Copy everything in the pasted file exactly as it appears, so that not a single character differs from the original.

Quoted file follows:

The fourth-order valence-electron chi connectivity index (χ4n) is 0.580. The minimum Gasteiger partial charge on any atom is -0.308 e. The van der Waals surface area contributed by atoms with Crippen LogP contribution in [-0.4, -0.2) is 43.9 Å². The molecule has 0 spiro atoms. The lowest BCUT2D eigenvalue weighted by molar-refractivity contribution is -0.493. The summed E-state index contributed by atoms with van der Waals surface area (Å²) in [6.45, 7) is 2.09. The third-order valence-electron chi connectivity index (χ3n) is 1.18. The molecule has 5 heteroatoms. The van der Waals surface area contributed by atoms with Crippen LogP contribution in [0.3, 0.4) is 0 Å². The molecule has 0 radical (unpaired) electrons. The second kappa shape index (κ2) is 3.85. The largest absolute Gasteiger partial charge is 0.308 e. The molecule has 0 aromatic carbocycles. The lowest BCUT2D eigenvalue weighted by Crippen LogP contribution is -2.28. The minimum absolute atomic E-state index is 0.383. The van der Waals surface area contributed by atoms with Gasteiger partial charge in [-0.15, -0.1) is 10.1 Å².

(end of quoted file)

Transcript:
The fourth-order valence-electron chi connectivity index (χ4n) is 0.580. The minimum Gasteiger partial charge on any atom is -0.308 e. The van der Waals surface area contributed by atoms with Crippen LogP contribution in [-0.4, -0.2) is 43.9 Å². The molecule has 0 spiro atoms. The lowest BCUT2D eigenvalue weighted by molar-refractivity contribution is -0.493. The summed E-state index contributed by atoms with van der Waals surface area (Å²) in [6.45, 7) is 2.09. The third-order valence-electron chi connectivity index (χ3n) is 1.18. The molecule has 5 heteroatoms. The van der Waals surface area contributed by atoms with Crippen LogP contribution in [0.3, 0.4) is 0 Å². The molecule has 0 radical (unpaired) electrons. The second kappa shape index (κ2) is 3.85. The largest absolute Gasteiger partial charge is 0.308 e. The molecule has 0 aromatic carbocycles. The lowest BCUT2D eigenvalue weighted by Crippen LogP contribution is -2.28. The minimum absolute atomic E-state index is 0.383. The van der Waals surface area contributed by atoms with Gasteiger partial charge in [-0.15, -0.1) is 10.1 Å².